Mychal writes that an âevery person countsâ mentality is âour best shot as a Jewish community to speak to younger generations yearning for connection and individual attention. In the end, everyone wants to feel like they matter.â
She also writes that InterfaithFamily âstrive
The United Synagogue of Conservative Judaism has passed a resolution to âallow individual congregations to decide whether to grant membership to non-Jews.â Some Conservative synagogues were already accepting as members people from different faith traditions, but the practice has now been officially sanctioned. Rabbi Stewart Vogel, treasurer of the Rabbinical Assembly (the Conservative rabbisâ association) and vice chair of USCJâs Commission on Community and Covenant which considers ways to engage interfaith couples, said âThe Rabbinical Assembly believes in the idea that synagogue life should be open to those who wish to be part of the Jewish community and we are enriched by their presence.â The JTA article on the membership change noted,
The Conservative movement prohibits its rabbis from marrying or attending the wedding ceremonies of interfaith couples, though some of its synagogues celebrate intermarriages before they occur and welcome the couples afterward. In recent years, several Conservative rabbis have protested the intermarriage prohibition.
Finally, the TV show Switched at Birth has a new story line involving a Jewish woman married to a Christian man, and the manâs mother. The mother-in-law wants her new grandchild baptized, the mother doesnât, the father is in between. Â âSwitched at Birthâ gets an interfaith marriage dilemma just right.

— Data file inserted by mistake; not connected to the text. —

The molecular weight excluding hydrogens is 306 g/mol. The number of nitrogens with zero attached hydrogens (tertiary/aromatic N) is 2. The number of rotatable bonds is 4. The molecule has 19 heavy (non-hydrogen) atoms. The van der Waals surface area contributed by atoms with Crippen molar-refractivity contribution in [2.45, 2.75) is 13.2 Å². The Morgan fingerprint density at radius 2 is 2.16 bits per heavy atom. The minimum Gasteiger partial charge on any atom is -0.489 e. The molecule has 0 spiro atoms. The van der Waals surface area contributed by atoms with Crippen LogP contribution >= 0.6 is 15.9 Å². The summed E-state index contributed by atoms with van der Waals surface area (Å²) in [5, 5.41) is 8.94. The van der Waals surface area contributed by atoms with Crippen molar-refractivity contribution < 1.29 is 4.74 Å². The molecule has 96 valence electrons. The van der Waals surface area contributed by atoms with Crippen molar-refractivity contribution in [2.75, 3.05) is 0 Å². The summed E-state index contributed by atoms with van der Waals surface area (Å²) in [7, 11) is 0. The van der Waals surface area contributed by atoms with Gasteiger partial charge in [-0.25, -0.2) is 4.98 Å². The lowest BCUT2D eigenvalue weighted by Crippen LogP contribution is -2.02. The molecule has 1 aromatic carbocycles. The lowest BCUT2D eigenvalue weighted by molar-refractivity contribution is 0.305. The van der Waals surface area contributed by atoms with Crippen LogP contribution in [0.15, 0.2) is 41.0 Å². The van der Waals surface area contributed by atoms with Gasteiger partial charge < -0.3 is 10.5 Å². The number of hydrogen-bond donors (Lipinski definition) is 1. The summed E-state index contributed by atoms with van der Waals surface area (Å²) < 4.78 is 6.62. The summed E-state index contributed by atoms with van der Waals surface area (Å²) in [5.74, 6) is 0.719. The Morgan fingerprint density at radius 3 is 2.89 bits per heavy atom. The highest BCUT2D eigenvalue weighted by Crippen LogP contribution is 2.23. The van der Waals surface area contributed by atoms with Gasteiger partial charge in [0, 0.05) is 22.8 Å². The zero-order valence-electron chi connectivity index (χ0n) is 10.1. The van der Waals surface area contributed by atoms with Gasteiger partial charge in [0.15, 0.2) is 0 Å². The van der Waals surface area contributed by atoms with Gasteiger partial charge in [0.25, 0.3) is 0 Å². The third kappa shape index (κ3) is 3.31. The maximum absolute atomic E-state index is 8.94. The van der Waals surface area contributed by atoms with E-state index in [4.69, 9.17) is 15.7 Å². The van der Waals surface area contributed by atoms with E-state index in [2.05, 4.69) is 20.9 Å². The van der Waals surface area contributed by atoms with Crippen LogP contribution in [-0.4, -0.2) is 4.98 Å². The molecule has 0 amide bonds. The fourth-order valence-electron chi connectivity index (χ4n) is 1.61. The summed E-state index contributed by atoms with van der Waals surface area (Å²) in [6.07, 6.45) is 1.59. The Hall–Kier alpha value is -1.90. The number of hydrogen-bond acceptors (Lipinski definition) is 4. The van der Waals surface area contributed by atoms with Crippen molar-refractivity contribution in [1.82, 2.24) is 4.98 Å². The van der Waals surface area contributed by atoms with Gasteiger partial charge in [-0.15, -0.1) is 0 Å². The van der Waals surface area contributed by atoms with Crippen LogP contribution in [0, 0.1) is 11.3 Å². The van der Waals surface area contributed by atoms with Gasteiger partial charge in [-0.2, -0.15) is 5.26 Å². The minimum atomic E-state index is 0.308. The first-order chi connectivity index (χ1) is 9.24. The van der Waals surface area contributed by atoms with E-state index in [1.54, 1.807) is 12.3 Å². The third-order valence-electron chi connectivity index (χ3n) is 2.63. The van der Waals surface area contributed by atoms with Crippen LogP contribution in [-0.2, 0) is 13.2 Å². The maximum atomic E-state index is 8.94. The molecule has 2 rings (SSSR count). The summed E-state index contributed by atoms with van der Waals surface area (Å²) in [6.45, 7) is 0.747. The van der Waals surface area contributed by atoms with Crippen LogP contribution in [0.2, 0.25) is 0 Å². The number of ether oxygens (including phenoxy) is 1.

Hoping to convince Lily to agree to the baptism, Katherine [the mother-in-law] invites her minister to explain the details of the ritual. It backfires. âI just sat there growing more and more uncomfortable. Hearing that reverend say âChristâ a million times, I have never felt more Jewish in my life,â Lily tells Toby afterwards.
Even though she isnât religious, Lily realizes Judaism is an important part of her identity and she wants that for her son as well. âJews are defined by being other than. Not Christian. For me youâre either Jewish different from the rest of the world and proud of it or youâre not. And Iâm Jewish,â she saysâŚ.
Lily perfectly explains the cultural bond Jews feel towards each other: âWe have our own history. Our own language. Our own food. Our own sense of humor. And everyone who is Jewish is bonded by that and I want my son to be in that little circle with me.â
Toby and his parents eventually come to terms with Lily raising Carlton Jewish. but they acknowledge they have a lot of learning to do. Toby says he will be taking some classes in Judaism, and Katherine responds that she will also.